NASA Will Crash A Spacecraft Into An Asteroid - On Purpose

Posted: Jul 7 2017, 1:12pm CDT | by , in News | Latest Science News

NASA will Crash a Spacecraft into an Asteroid - On Purpose
Artist concept of NASA’s Double Asteroid Redirection Test (DART) spacecraft. Credit: NASA/JHUAPL

The space agency is aiming to redirect the course of a small asteroid by hitting a spacecraft

Every day several solar system bodies like comets, asteroids and meteoroids pass near the Earth and go unnoticed. But sometimes orbits of bigger objects bring them too close to the Earth which may therefore pose a potential threat of collision.

In order to prevent any such disaster, NASA is planning to conduct a novel test, in which an asteroid coming towards Earth will be deflected. The project is the part of Double Asteroid Redirection Test (DART) which is aiming to crash a spacecraft into a small asteroid to see if it successfully alters the course of an incoming space rock. Once the trajectory is altered, an asteroid could be prevented from crashing Earth.

According to NASA statement, DART has now entered its preliminary design phase and the testing is planned for 2022. In what will be the first demonstration of its kind, kinetic impactor technique or striking the asteroid to shift its orbit will be used. Though the impact would change the speed of a threatening asteroid by a small fraction, it would be enough to nudge the rock off course.

“DART is a critical step in demonstrating we can protect our planet from a future asteroid impact,” said Andy Cheng from The Johns Hopkins Applied Physics Laboratory, who is one of the leaders of DART investigation. “Since we don’t know that much about their internal structure or composition, we need to perform this experiment on a real asteroid. With DART, we can show how to protect Earth from an asteroid strike with a kinetic impactor by knocking the hazardous object into a different flight path that would not threaten the planet.”

The target for DART's first test is a small asteroid named Didymos. The asteroid will safely fly past the Earth in October 2022 and will appear again in 2024. Didymos is a binary asteroid system that consists of two bodies. Didymos A is about one-half mile in size and is orbited by a smaller asteroid called Didymos B. DART would be crashed into the smaller of the two bodies, which is around 500 feet wide.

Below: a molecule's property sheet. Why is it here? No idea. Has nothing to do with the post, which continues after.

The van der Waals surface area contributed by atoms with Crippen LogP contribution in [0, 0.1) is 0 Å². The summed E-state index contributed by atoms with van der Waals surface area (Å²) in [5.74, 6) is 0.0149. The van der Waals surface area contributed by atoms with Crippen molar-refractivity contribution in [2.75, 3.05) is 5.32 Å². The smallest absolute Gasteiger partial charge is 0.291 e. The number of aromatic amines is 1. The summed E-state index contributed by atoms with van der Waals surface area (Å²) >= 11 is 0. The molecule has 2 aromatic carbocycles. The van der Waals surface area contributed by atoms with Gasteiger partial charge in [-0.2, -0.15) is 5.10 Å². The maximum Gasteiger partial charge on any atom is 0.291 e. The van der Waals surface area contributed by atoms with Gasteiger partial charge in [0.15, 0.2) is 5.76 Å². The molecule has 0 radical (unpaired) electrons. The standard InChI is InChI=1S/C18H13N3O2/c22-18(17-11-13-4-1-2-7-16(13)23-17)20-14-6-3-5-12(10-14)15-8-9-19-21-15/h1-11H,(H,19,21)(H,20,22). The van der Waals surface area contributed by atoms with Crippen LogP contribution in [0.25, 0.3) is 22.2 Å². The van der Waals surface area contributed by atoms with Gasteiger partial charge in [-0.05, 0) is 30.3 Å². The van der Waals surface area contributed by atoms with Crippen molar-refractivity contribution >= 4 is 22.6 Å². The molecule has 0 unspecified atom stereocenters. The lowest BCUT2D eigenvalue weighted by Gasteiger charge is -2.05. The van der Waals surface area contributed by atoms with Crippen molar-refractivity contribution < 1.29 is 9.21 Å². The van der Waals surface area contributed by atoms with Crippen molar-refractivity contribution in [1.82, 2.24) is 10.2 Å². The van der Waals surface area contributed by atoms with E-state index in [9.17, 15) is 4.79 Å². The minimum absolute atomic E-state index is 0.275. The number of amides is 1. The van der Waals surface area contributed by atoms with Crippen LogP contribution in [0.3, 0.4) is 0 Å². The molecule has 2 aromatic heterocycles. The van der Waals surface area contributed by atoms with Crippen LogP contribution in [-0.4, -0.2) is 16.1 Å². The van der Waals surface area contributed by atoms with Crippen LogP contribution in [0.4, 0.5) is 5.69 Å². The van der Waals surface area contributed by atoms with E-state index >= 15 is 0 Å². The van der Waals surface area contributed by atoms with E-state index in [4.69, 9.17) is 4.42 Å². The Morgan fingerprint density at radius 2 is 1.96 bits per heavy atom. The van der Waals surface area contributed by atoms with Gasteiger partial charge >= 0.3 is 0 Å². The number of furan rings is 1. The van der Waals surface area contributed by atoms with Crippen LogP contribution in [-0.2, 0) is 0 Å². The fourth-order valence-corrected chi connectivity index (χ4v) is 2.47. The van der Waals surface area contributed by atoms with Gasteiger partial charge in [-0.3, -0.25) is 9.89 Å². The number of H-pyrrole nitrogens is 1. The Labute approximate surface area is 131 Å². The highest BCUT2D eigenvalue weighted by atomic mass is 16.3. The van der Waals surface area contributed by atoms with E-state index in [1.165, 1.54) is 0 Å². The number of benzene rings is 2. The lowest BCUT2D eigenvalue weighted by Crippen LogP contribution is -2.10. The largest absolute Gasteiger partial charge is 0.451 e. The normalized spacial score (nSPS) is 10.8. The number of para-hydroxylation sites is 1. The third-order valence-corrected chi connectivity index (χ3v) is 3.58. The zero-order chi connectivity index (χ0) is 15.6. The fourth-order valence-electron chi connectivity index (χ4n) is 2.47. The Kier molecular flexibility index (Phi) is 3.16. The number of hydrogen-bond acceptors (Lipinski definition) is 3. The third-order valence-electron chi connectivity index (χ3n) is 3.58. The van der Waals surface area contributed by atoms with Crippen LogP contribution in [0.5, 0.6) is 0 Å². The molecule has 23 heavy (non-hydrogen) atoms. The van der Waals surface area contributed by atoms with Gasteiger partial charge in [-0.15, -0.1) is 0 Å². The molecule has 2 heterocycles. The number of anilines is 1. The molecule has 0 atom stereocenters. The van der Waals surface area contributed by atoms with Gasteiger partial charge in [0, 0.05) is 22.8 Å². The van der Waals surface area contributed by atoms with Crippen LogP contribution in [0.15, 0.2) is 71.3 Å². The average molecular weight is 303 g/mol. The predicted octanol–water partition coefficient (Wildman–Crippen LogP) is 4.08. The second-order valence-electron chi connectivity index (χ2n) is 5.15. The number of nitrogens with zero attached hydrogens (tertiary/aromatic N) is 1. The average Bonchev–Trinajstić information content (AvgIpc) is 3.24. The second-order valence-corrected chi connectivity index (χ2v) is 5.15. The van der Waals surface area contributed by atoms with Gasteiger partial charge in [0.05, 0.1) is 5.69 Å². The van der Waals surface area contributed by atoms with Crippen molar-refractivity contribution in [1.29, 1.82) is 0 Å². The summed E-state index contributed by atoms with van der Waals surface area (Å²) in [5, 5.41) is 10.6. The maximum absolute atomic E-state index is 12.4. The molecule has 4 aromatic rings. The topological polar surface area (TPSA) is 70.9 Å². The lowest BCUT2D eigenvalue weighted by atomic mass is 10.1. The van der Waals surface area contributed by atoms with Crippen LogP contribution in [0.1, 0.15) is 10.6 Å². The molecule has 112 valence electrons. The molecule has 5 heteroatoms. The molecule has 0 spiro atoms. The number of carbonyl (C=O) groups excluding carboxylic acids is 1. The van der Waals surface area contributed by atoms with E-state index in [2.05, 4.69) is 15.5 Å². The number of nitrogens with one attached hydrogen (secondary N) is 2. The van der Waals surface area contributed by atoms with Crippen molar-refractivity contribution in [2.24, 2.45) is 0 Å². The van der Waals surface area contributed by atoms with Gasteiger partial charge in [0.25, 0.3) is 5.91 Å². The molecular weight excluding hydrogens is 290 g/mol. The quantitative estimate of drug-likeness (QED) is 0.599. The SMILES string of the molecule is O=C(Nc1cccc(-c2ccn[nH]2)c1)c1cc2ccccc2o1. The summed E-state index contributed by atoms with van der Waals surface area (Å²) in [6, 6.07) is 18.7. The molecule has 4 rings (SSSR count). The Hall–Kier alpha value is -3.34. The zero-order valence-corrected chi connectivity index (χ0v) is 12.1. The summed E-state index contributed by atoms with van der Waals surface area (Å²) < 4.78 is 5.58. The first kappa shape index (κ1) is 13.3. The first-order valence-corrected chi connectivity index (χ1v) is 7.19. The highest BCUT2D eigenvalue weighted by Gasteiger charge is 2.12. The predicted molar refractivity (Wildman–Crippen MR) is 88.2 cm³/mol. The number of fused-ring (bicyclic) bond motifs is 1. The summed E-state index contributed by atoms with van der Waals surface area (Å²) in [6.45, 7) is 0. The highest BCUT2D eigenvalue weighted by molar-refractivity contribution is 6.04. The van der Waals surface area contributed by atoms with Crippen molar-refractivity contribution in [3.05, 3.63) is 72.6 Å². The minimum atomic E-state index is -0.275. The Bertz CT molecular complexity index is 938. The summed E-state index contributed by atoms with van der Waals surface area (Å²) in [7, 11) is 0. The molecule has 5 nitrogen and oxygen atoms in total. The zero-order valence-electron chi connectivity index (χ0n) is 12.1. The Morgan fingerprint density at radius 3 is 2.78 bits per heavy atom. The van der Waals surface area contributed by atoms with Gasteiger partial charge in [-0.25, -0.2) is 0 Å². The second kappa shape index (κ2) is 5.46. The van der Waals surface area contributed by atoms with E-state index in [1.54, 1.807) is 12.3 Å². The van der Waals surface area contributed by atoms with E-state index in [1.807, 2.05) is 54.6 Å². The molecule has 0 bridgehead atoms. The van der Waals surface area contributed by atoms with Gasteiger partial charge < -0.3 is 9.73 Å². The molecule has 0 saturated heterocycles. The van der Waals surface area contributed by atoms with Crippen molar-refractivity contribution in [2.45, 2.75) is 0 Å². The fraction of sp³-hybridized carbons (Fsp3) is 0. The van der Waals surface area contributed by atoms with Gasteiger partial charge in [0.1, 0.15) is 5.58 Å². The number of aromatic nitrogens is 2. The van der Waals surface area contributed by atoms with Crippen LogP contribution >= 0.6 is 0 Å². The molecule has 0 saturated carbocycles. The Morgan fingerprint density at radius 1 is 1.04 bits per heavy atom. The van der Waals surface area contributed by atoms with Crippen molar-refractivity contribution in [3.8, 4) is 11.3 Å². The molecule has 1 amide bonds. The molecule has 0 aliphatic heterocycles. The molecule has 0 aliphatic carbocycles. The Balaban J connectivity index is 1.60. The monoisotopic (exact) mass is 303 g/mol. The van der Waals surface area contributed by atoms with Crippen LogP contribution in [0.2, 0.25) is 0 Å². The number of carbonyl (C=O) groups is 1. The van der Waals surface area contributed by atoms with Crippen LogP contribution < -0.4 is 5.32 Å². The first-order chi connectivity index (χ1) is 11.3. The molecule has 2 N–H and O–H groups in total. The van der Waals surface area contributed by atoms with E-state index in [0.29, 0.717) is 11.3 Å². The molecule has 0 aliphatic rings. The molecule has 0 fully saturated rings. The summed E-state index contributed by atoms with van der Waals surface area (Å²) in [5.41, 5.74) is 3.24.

Discovered in 2003, Didymos has been thoroughly studied by researchers over the years. The asteroid is made up of material similar to that of many asteroids and is the most easily reachable asteroid of its size from Earth.

NASA will launch a refrigerator-sized spacecraft towards the asteroid system in late 2022. The spacecraft would then collide with smaller body at a speed of approximately 3.7 miles per second, about nine times faster than a bullet. The impact and the resulting change in the orbit of asteroids will be observed from on ground observatories. The observations could help protect Earth from asteroid strikes and from triggering mass extinctions.

Objects larger than 0.6 miles in diameter are big enough to cause a catastrophe effects on Earth and about 93 percent of these sized objects have already been found.

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<a href="/latest_stories/all/all/47" rel="author">Hira Bashir</a>
The latest discoveries in science are the passion of Hira Bashir (). With years of experience, she is able to spot the most interesting new achievements of scientists around the world and cover them in easy to understand reporting.




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